He was an incredibly happy cat, quick with a deep, rumbling purr that I swear started if you so much as looked at him. From the way he would confidently saunter down the middle of a hallway – none of that slinking close to the wall business for him! – to the times he would launch himself six feet straight up and cling to the top of the front door so he could peer out the window at us and let us know he really wanted to join us, Ezra never approached anything with half measures. As I remember examples of his enthusiasm for everything, I find it difficult to encapsulate it in a few sentences; he just had a great exuberance for life.
Ezra, distinctly unlike Cassady, loved other cats. Of course there were the usual introduction tensions, but once things settled down, it was obvious how much he enjoyed having other cats around. He seemed to really come into his own once we got Elsa and HB. In his great desire to play with Cassady, who had no real interest in him, he had become quite a bother to her, pestering her terribly. With the addition of Elsa and HB, he stopped bugging Cassady so much and took to playing with and grooming his girls frequently. Steve and I began calling him Uncle Ezra, he was so good about taking them under his wing.
The last year and a half has been quite hard on Ezra. He fell into a bit of a funk when Elsa died in December 2012, but was hanging on okay. It was worse when Cassady died last October. She had been in his life since he was 8 weeks old, and, in spite of her outward disdain, she did comfort him when he was distressed by a claw clipping or other trauma, licking his head gently. Cats can and do grieve, and Ezra took Cassady’s loss quite hard.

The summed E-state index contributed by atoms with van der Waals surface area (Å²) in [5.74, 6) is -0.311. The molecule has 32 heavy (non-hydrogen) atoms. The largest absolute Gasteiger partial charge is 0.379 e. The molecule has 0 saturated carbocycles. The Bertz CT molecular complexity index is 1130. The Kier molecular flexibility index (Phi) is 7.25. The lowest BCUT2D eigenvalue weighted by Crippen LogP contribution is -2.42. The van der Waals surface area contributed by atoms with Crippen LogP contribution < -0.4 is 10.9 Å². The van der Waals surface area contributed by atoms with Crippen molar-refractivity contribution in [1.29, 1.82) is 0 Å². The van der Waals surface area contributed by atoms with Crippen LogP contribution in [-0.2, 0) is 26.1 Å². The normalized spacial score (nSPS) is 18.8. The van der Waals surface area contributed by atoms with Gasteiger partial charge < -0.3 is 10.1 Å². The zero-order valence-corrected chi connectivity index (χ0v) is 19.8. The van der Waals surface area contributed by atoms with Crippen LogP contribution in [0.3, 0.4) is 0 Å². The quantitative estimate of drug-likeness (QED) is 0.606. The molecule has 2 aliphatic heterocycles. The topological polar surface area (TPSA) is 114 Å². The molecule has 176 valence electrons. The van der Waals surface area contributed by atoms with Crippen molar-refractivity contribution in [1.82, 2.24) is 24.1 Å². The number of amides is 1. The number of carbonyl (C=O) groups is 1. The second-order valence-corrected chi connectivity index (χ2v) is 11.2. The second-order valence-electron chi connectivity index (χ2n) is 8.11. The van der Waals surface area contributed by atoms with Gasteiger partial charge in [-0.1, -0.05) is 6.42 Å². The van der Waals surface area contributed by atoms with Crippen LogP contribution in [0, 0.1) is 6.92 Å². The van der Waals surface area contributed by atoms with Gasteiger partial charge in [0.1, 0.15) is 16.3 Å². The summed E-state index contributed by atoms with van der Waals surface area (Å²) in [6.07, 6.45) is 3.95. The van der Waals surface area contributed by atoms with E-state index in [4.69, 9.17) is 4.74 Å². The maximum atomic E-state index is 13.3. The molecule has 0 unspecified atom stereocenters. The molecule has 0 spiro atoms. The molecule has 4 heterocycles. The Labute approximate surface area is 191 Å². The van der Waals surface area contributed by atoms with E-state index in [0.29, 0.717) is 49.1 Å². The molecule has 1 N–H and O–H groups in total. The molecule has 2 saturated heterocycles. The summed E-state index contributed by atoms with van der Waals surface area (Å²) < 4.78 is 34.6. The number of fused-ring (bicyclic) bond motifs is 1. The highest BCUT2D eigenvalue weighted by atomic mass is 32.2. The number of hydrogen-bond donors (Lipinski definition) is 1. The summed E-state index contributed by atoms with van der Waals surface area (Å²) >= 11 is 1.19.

Through the winter, Ezra would meet us at the front door when we got home from work, less with his past excited “where have you been and where’s dinner?” eagerness, and more with an almost urgent need, howling at the door until we could unlock it and come in. We started a new greeting ritual, Steve or me picking him up and snuggling him, while the other would pet his head. Ezra could be held like that for a good 5 minutes, reaching out to place one paw on the person petting his head, purring deeply all the while.
Ezra had been pretty well holding his own for a long time as we tended to Elsa and Cassady in their illnesses. After Cassady died, he began to decline, steadily losing weight over the last four months. We tried so hard to stabilize him, but this decline became steeper in recent weeks as the illness that was lurking in his belly overtook him. For a cat who has always gotten such pleasure from the companionship of his feline friends, I suppose it only makes sense that we would find him on that unfortunate path that so many widowers find themselves on, passing away shortly after their long-time spouse has died.
Ezra was my boy. He and I were great comforts to each other in our recent losses, and his decline over the last two weeks was very sudden and unexpected. I will be honest, I am at a bit of a loss with how to deal with this right now. As I said to Steve a few days ago, it feels like we barely have time to finish grieving for one before we are trying to cope with the illness and loss of another. For the first time in 19 years, I will go to sleep in my own bed without one of my cats pressed firmly against me. Ezra was a punk, a mama’s boy, an uncle, a monkey, and a friend. He was my buddy, and I will miss him very much.